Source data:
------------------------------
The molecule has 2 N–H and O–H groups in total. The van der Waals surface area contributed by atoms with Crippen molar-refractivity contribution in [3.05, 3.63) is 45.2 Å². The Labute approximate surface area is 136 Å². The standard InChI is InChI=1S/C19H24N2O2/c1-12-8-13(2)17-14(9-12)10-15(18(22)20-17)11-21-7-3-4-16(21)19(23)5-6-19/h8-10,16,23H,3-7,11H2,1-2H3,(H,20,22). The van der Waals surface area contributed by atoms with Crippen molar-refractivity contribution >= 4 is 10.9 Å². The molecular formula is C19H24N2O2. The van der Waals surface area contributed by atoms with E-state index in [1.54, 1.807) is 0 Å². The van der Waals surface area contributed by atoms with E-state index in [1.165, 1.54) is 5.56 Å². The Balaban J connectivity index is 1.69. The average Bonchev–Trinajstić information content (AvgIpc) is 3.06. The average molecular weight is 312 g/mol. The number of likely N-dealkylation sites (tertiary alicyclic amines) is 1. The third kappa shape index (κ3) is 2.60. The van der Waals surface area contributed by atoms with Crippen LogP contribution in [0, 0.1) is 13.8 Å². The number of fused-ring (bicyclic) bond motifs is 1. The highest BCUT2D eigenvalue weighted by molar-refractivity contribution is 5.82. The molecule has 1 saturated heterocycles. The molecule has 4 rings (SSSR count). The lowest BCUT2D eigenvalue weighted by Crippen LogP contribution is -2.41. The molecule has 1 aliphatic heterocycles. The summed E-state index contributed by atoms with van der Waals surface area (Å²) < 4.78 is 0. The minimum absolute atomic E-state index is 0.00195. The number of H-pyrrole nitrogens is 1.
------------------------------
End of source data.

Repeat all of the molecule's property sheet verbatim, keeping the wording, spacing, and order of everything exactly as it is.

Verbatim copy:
The molecule has 2 N–H and O–H groups in total. The van der Waals surface area contributed by atoms with Crippen molar-refractivity contribution in [3.05, 3.63) is 45.2 Å². The Labute approximate surface area is 136 Å². The standard InChI is InChI=1S/C19H24N2O2/c1-12-8-13(2)17-14(9-12)10-15(18(22)20-17)11-21-7-3-4-16(21)19(23)5-6-19/h8-10,16,23H,3-7,11H2,1-2H3,(H,20,22). The van der Waals surface area contributed by atoms with Crippen molar-refractivity contribution >= 4 is 10.9 Å². The molecular formula is C19H24N2O2. The van der Waals surface area contributed by atoms with E-state index in [1.54, 1.807) is 0 Å². The van der Waals surface area contributed by atoms with E-state index in [1.165, 1.54) is 5.56 Å². The Balaban J connectivity index is 1.69. The average Bonchev–Trinajstić information content (AvgIpc) is 3.06. The average molecular weight is 312 g/mol. The number of likely N-dealkylation sites (tertiary alicyclic amines) is 1. The third kappa shape index (κ3) is 2.60. The van der Waals surface area contributed by atoms with Crippen LogP contribution in [0, 0.1) is 13.8 Å². The number of fused-ring (bicyclic) bond motifs is 1. The highest BCUT2D eigenvalue weighted by molar-refractivity contribution is 5.82. The molecule has 1 saturated heterocycles. The molecule has 4 rings (SSSR count). The lowest BCUT2D eigenvalue weighted by Crippen LogP contribution is -2.41. The molecule has 1 aliphatic heterocycles. The summed E-state index contributed by atoms with van der Waals surface area (Å²) < 4.78 is 0. The minimum absolute atomic E-state index is 0.00195. The number of H-pyrrole nitrogens is 1.